Finding closure and peace of mind in the wake of a break-up
Divorce is usually one of the hardest life experiences for both the separating couple and the entire family. More often than not, one partner is more hurt or upset than the other, leading to a breakup that is anything but mutual and amicable.
After a separation, it’s hard to know what to hang on to and what to let go, especially if the divorcing couple has children. But finding closure is the only way to truly move on from an ended relationship, even if closure comes from within. And part of letting go is understanding that all of your questions may not have answers.
What is closure, exactly?
There’s no one right way to define closure, as it can look different for each and every divorce or breakup. Broadly, closure is the ability to move on from the relationship, truly accepting that it’s over.
Without closure, resentments can build and the person who can’t let go ends up giving the other person a great deal of power over their life experiences. One party could continually blame the ex-partner for his or her daily unhappiness, ceding responsibility for challenges in a life well past the end of the relationship.
It’s better to move on.
Many divorcees find that closure helps to ease resentment and allows each party to accept the end of the relationship and go forward with their lives, both romantically and otherwise. This is especially important for couples with children, as sufficiently managing schedules and co-parenting tactics requires that the parents get along, even if only on a surface or “professional” level.
Those going through a divorce often confuse filing paperwork or finalizing a divorce with closure. While these steps make the separation legally final, they often don’t actually provide much-needed mental closure. In fact, there are many levels of separation that will be felt and grieved. Aside from the legalities, there are financial concerns, emotional challenges, and physical considerations.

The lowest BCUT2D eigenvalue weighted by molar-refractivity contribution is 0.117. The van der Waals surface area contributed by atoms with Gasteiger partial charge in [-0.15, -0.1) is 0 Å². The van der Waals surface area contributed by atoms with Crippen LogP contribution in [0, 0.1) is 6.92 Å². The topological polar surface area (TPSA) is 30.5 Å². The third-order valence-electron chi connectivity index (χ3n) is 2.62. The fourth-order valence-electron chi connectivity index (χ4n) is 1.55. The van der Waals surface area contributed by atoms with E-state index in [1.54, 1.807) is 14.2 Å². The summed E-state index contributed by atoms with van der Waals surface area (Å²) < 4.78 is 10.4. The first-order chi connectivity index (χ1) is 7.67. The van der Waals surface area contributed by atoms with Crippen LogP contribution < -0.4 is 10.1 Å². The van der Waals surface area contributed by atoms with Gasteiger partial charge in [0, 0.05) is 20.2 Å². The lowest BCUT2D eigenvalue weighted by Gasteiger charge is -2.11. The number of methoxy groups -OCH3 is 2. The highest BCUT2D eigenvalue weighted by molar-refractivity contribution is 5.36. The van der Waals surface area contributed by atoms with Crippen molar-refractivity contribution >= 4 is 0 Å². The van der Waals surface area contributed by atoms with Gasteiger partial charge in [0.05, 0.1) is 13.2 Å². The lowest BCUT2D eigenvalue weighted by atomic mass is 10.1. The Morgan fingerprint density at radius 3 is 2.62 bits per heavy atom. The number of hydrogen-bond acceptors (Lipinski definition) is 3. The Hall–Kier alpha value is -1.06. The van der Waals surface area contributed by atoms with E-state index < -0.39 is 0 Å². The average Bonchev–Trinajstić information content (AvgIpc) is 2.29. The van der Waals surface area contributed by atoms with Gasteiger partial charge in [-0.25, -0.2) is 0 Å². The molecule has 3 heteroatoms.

Why does closure matter?
Because there are two parties involved in any couple separation, it’s important to understand that the two former partners may be in different stages of grieving the relationship when it actually ends. One partner could have been preparing for the separation for months, while the other could be dealing with the shock that things ended.
This is why when couples separate, it’s easy for each person to be in completely different mindsets, leading to a variety of different experiences when going through the divorce. Once some time has passed, and especially if there are children involved, the two people should aim to find closure for this reason. Eventually, the relationship may become far more positive when both former partners are closer to being on the same page than when the breakup was initiated.
Closure is especially important for children.
Any change in a child’s life is upsetting to them, and divorce can be confusing and traumatic. The world as the child knows it is changing, even if the parents have a good relationship and the best intentions.
Closure can allow the parents to let go of any negative feelings of resentment or distrust and work together for the child’s sake. While no terminated relationship may ever be fully positive again, a cordial, functioning relationship that revolves around the child’s needs is often a situation that works well for the entire family.
Letting go of anger and resentment will also limit the amount of bad mouthing that’s done about the other parent in front of the child, which would only further confuse and upset them.
How to get closure after divorce
There are many reasons to seek closure—you owe it to yourself and your family to be able to move on. Strategies to help you find it after a divorce include:
- Not blaming the other person for your unhappiness
- Not expecting an apology or an epiphany from the other person
- Seeking help from a support group, a counselor, or another mental health professional
- Planning for the future instead of thinking about how the past could have gone differently
- Not blaming yourself for the marriage failure
Many of these strategies are about you finding closure within yourself, and do not depend on the other person for confirmation. While a divorce can bring many questions about what went wrong and who’s to blame for what, in the end, some of these questions don’t have an answer. Part of letting go is accepting the things that can’t be changed or fully accounted for.
Letting go may also require taking up a new hobby or interest or journaling through feelings and emotions each day. The focus should be on why a separation is still causing you resentment and working through those feelings to eventually let them go.
One word can summarize what successful closure looks like: forgiveness. Of both yourself and your ex-partner.
The Family Plan App is a new solution to help families manage the logistics of co-parenting after divorce. Tools such as legal management and scheduling help to reduce conflict and support a successful family life after separation.